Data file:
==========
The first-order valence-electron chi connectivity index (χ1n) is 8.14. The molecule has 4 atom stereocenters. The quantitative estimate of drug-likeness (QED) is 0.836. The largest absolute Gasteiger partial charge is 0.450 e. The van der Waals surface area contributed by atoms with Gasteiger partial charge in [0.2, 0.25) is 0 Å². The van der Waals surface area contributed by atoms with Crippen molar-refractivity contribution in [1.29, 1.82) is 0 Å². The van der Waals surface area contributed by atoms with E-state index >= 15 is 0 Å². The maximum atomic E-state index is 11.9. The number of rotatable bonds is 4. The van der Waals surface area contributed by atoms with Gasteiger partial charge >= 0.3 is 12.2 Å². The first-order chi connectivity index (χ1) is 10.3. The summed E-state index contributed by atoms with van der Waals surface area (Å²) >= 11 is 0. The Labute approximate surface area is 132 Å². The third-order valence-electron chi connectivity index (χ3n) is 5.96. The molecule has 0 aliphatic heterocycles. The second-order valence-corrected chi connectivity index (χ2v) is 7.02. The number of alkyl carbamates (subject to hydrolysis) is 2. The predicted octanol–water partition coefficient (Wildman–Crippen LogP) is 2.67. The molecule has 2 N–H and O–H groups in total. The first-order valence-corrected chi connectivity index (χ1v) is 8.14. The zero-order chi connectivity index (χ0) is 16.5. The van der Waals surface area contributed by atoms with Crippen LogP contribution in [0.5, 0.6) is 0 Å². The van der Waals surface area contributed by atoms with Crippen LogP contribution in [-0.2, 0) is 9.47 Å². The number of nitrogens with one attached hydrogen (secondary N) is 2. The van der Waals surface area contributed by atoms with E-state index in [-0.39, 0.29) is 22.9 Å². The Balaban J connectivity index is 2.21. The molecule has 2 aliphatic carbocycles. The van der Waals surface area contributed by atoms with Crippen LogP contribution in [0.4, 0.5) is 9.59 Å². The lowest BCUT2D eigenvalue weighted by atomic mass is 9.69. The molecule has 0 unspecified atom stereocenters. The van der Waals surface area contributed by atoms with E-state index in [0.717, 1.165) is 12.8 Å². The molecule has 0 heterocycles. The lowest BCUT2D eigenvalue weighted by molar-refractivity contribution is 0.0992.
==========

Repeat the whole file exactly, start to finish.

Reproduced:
The first-order valence-electron chi connectivity index (χ1n) is 8.14. The molecule has 4 atom stereocenters. The quantitative estimate of drug-likeness (QED) is 0.836. The largest absolute Gasteiger partial charge is 0.450 e. The van der Waals surface area contributed by atoms with Gasteiger partial charge in [0.2, 0.25) is 0 Å². The van der Waals surface area contributed by atoms with Crippen molar-refractivity contribution in [1.29, 1.82) is 0 Å². The van der Waals surface area contributed by atoms with E-state index >= 15 is 0 Å². The maximum atomic E-state index is 11.9. The number of rotatable bonds is 4. The van der Waals surface area contributed by atoms with Gasteiger partial charge >= 0.3 is 12.2 Å². The first-order chi connectivity index (χ1) is 10.3. The summed E-state index contributed by atoms with van der Waals surface area (Å²) >= 11 is 0. The Labute approximate surface area is 132 Å². The third-order valence-electron chi connectivity index (χ3n) is 5.96. The molecule has 0 aliphatic heterocycles. The second-order valence-corrected chi connectivity index (χ2v) is 7.02. The number of alkyl carbamates (subject to hydrolysis) is 2. The predicted octanol–water partition coefficient (Wildman–Crippen LogP) is 2.67. The molecule has 2 N–H and O–H groups in total. The first-order valence-corrected chi connectivity index (χ1v) is 8.14. The zero-order chi connectivity index (χ0) is 16.5. The van der Waals surface area contributed by atoms with Crippen LogP contribution in [0.5, 0.6) is 0 Å². The van der Waals surface area contributed by atoms with Crippen LogP contribution in [-0.2, 0) is 9.47 Å². The number of nitrogens with one attached hydrogen (secondary N) is 2. The van der Waals surface area contributed by atoms with E-state index in [-0.39, 0.29) is 22.9 Å². The Balaban J connectivity index is 2.21. The molecule has 2 aliphatic carbocycles. The van der Waals surface area contributed by atoms with Crippen LogP contribution in [0.4, 0.5) is 9.59 Å². The lowest BCUT2D eigenvalue weighted by atomic mass is 9.69. The molecule has 0 unspecified atom stereocenters. The van der Waals surface area contributed by atoms with E-state index in [0.717, 1.165) is 12.8 Å². The molecule has 0 heterocycles. The lowest BCUT2D eigenvalue weighted by molar-refractivity contribution is 0.0992.